The European Union is facing a potential decrease of one million working-age population per year, according to EU Commissioner Ylva Johansson. This revelation has sparked discussions about the necessity of increasing legal migration to combat the demographic decline.
Estimates from Eurostat, the EU statistics agency, indicate that the percentage of the population 65 and older will increase from 21.1 percent in 2022 to 31.3 percent by the end of the century. Additionally, the 2022 EURES report on shortages and surpluses revealed that 29 European countries are experiencing labor shortages while 24 countries have surplus labor, particularly in professions such as software, healthcare, construction, and engineering craft.
Commissioner Johansson, along with EU Commission Vice President Margaritis Schinas, held meetings with Greek Prime Minister Kyriakos Mitsotakis and other officials in Athens. They highlighted the positive progress Greece has made in managing legal migration.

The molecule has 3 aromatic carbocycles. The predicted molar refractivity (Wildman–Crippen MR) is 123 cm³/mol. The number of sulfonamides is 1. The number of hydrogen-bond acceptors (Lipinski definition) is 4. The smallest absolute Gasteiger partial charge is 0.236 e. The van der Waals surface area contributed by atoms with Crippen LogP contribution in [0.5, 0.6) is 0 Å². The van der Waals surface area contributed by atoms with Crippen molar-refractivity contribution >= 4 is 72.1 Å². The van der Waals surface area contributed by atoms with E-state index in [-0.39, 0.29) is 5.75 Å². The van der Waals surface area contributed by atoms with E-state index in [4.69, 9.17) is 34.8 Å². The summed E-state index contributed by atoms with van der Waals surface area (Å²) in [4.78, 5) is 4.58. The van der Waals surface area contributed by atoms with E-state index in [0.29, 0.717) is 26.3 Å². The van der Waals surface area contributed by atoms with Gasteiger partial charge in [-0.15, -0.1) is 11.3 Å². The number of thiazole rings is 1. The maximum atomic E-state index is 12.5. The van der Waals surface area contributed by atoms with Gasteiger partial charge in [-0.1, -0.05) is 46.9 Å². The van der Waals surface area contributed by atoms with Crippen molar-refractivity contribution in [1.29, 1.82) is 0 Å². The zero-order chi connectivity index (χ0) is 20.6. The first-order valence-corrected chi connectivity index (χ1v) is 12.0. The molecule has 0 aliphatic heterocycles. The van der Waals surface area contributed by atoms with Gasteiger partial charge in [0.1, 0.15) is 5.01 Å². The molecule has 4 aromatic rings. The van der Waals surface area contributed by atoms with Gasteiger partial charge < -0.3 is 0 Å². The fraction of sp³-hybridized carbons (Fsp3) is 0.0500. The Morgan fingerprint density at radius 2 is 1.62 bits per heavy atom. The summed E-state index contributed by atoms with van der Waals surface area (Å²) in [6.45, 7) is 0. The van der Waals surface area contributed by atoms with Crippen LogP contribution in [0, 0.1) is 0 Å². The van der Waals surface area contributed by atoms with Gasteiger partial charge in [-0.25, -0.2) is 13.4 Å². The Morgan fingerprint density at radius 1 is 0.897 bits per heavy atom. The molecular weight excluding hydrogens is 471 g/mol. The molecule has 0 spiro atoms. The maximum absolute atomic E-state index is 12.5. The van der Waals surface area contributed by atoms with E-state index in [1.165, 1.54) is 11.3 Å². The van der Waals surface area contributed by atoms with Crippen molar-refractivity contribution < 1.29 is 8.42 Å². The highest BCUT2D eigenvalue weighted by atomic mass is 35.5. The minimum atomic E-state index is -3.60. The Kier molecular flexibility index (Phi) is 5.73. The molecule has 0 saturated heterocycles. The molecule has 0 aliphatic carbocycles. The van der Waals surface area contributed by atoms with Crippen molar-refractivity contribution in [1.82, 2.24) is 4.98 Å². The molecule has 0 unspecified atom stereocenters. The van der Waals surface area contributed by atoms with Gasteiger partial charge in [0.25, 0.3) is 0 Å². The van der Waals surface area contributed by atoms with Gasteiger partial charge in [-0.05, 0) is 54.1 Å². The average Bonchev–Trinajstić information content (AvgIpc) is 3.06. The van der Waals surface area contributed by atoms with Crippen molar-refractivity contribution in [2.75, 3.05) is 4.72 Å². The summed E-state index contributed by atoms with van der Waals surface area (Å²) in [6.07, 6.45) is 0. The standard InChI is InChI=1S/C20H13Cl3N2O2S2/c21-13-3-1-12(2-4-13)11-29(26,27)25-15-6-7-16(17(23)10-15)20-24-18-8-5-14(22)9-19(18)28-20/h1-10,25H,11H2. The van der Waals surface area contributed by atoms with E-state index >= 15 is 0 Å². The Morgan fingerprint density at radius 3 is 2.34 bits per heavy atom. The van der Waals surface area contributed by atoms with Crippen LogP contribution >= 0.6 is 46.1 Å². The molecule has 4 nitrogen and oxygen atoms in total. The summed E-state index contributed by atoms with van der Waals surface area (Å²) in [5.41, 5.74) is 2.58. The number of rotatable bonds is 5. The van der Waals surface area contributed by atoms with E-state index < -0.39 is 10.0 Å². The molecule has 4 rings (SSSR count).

Despite concerns about migration contributing to the rise of far-right and anti-EU parties across Europe, Johansson argued that illegal migration was the cause of “poison and causing xenophobia and racism.”
Last month, European Parliament members and national governments reached an agreement to Reform Asylum & Migration Policy. Commissioner Johansson stated that this pact would enhance external border protection, increase solidarity, and provide better protection for asylum seekers.
As discussions about increasing legal migration continue, it is clear that the EU is facing critical demographic challenges that require thoughtful and strategic solutions. The future of the EU’s working-age population and migration policies will undoubtedly be a topic of ongoing debate.
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